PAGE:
"All funding, facilities in Indian athletics limited to young athletes," rues sprinter Amiya Mallick
"Indian athletics has improved a lot due to the corporate structure. But almost all funding, facilities is targeted at the younger athletes," Amiya told The Bridge.
Amiya Kumar Mallick was once considered to be one of India’s biggest sprinting hopes. Having emerged into the scene in the early 2010s, the Odisha lad etched himself in history with a national record timing of 10.26s to cover a distance of 100m.
What made this achievement more prominent was the fact that Amiya was only the second Indian to run a sub-10.30s. The first one to do that was Anil Kumar, who clocked 10.21s way back in the year 2000, but with a wind reading of +2m/s.
Amiya’s national record-breaking run was registered on 28th April 2016. It has been close to 7 years since then and a lot has changed.
Four others – VK Elakkiadasan, KS Pranav, Gurvinder Singh, and Amlan Borgohain, have all dipped below 10.30s, while Amiya himself has fallen off the radar. India has an Olympic gold in athletics. Corporates are pumping money into the sport and athletics has become a much more lucrative career option.
Even as Amiya pushed the country’s newfound sprinting hope Amlan Borgohain to his absolute best at the Indian Grand Prix 3 at the Kanteerava stadium last week, the veteran feels he has been hard done by.
Speaking to The Bridge on the sidelines of the event after clocking 10.52s – just 0.02s off Borgohain, Amiya opened up about Indian athletics and how his career panned out since that day in April 2016.
“At present Indian athletics has improved a lot due to the corporate structure. There is a lot of funding and world-class facilities coming into the sport. But almost all of it is targeted at the younger athletes,” he laments.
“I would love to approach them (corporates) to open up their facilities for senior athletes, who still have a dream and want to do well. I believe it would help a lot of athletes,” he adds.
At 30, Amiya is certainly nearing the twilight of his sprinting career but remains optimistic as ever about further improving his own national record.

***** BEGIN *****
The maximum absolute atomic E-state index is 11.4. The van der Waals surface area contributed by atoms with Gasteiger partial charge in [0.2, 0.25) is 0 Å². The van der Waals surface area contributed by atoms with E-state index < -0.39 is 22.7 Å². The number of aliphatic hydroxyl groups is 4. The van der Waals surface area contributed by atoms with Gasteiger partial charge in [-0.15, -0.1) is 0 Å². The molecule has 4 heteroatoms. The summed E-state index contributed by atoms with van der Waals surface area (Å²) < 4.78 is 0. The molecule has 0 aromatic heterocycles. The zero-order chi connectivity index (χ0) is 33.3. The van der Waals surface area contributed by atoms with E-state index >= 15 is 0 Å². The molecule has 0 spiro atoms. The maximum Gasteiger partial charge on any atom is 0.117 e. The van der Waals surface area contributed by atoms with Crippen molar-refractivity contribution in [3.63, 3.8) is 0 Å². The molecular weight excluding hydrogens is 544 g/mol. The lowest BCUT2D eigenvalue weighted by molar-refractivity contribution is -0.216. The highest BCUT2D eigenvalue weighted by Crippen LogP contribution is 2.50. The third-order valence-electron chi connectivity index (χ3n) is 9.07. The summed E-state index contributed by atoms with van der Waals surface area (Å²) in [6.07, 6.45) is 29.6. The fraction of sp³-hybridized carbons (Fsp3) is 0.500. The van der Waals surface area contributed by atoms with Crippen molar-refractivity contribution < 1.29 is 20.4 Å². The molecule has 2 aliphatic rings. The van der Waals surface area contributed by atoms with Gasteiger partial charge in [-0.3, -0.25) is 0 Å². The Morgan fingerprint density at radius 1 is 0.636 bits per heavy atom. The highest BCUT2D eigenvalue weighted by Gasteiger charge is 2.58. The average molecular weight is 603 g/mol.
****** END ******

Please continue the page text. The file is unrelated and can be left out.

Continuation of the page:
“People talk about a lot of things, but I believe they think that I am the only athlete who can raise the bar. Fans have a lot of expectations and that will always be there. I try to take it all in a healthy manner and look to improve my timing further,” he says.
One of the major hurdles for the national record holder in his career has been his constant tussle with injuries, but Amiya implies that he is back to his best fitness-wise.
“With sprinting it is very difficult to stay healthy and fit. I have had almost a 20-year sprinting career starting from the junior level. I have had a lot of career-threatening injuries but have managed to put it all in the past. I am completely fit now,” he stresses.
Almost fully out of the scheme of things currently, Amiya recalled his heydays when he trained with the likes of Usain Bolt and Yohan Blake almost 9 years back in 2014.
“I was fortunate enough to have that opportunity. I would like to believe that I was one of the first to open the doors to Jamaica for Indian athletes,” Amiya beams with pride.
“My state government helped me then. My parents backed me financially as well. It was a very fruitful training experience that led to the national record sometime later,” he adds.
Having seen it all in his career, Amiya believes that the best is yet to come for Indian athletics.
“A lot of junior athletes are doing well. There are a few in sprinting. Javelin has taken off after Neeraj’s Olympic win. Jyothi Yarraji is doing well in hurdles, there are a lot of energetic jumpers as well. Track and field is an event to look out for in near future,” Amiya signs off.